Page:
Let's start our coverage at the White House and CNN's Kristen Holmes.

Kristen -- President Trump says a vaccine by the end of this year. What's the plan to get it done? And when he says that, he doesn't necessarily mean ready for distribution by the end of the year, right?

KRISTEN HOLMES, CNN NATIONAL CORRESPONDENT: Well, he seems to be implying that it would be ready for distribution by the end of the year. In that Rose Garden press conference essentially he's saying the goal of Project Warp Speed was to have hundreds of millions of doses ready for the public by the end of the year.

And as you said, many scientists, doctors are pushing back on this notion and casting doubt for a number of reasons. One in particular being coronavirus itself. We are still learning what this virus does to the human body.

Now take a listen to what President Trump said is how they're going to speed this up.

(BEGIN VIDEO CLIP)

TRUMP: Typically pharmaceutical companies wait to manufacture a vaccine until it has received all of the regulatory approvals necessary. And this can delay vaccines availability to the public as much as a year and even more than that.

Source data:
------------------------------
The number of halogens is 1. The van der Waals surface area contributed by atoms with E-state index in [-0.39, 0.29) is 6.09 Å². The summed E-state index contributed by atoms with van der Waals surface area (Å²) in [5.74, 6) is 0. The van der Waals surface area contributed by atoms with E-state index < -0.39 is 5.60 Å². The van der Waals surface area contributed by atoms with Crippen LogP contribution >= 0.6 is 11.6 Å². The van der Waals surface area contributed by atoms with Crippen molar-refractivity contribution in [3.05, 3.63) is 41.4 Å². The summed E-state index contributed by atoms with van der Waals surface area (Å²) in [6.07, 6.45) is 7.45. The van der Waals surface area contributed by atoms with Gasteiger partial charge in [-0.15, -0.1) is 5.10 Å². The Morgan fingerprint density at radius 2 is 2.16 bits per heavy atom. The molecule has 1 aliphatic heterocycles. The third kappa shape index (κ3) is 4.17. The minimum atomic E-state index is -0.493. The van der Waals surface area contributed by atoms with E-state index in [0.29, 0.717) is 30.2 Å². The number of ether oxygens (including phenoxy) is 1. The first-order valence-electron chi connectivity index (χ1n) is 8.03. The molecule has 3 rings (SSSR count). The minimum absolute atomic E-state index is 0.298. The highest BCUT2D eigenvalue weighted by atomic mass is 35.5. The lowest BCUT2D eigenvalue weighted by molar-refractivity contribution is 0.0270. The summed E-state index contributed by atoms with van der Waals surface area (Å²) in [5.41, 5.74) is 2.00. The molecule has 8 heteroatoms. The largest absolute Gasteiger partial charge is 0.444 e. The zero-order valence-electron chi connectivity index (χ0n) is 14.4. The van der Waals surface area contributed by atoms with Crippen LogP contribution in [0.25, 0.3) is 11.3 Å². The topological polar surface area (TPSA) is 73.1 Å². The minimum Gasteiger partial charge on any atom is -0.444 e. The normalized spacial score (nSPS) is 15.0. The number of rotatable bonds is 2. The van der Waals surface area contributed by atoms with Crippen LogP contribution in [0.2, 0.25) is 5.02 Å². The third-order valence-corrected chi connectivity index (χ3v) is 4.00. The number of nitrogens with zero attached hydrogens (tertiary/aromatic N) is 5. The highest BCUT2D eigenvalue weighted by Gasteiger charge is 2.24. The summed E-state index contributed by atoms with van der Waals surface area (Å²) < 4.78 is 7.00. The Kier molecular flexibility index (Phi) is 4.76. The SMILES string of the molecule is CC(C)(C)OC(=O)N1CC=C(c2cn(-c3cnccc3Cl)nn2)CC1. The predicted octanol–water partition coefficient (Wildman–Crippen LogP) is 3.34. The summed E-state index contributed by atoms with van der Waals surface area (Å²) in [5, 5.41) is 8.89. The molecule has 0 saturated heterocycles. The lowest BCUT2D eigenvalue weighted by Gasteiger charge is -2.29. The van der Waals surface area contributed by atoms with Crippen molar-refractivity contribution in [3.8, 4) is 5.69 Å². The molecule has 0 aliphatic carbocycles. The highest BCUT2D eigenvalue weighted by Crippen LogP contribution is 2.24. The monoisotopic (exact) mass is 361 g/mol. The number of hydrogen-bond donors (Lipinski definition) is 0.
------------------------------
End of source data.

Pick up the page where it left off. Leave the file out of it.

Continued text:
However our task is so urgent that under Operation Warp Speed, the federal government will invest in manufacturing all of the top vaccine candidates before they're approved so we're knowing exactly what we're doing before they're approved.

(END VIDEO CLIP)

HOLMES: Ok. So two things I want to note here. One is that manufacturing component is a big deal. We know the White House is ramping up, trying to procure syringes and as well as needles.